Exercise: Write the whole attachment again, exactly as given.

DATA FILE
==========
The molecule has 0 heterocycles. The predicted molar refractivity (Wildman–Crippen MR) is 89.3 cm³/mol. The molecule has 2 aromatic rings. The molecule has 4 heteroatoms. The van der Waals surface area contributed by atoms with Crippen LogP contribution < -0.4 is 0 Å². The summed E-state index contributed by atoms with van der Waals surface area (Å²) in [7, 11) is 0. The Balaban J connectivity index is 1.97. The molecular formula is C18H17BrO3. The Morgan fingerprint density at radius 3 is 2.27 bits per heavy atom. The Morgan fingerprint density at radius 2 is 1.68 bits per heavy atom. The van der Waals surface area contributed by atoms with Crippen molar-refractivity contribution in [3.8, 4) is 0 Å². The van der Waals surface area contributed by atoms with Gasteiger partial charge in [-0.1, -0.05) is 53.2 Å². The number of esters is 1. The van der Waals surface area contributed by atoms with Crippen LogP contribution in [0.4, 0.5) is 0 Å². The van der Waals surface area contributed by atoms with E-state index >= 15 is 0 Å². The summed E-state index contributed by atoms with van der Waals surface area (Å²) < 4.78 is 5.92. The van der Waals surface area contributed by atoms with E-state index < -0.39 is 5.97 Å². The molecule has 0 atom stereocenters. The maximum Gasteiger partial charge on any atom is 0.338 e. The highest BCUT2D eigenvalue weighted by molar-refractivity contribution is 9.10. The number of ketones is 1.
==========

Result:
The molecule has 0 heterocycles. The predicted molar refractivity (Wildman–Crippen MR) is 89.3 cm³/mol. The molecule has 2 aromatic rings. The molecule has 4 heteroatoms. The van der Waals surface area contributed by atoms with Crippen LogP contribution < -0.4 is 0 Å². The summed E-state index contributed by atoms with van der Waals surface area (Å²) in [7, 11) is 0. The Balaban J connectivity index is 1.97. The molecular formula is C18H17BrO3. The Morgan fingerprint density at radius 3 is 2.27 bits per heavy atom. The Morgan fingerprint density at radius 2 is 1.68 bits per heavy atom. The van der Waals surface area contributed by atoms with Crippen molar-refractivity contribution in [3.8, 4) is 0 Å². The van der Waals surface area contributed by atoms with Gasteiger partial charge in [-0.1, -0.05) is 53.2 Å². The number of esters is 1. The van der Waals surface area contributed by atoms with Crippen LogP contribution in [0.4, 0.5) is 0 Å². The van der Waals surface area contributed by atoms with E-state index >= 15 is 0 Å². The summed E-state index contributed by atoms with van der Waals surface area (Å²) < 4.78 is 5.92. The van der Waals surface area contributed by atoms with E-state index < -0.39 is 5.97 Å². The molecule has 0 atom stereocenters. The maximum Gasteiger partial charge on any atom is 0.338 e. The highest BCUT2D eigenvalue weighted by molar-refractivity contribution is 9.10. The number of ketones is 1.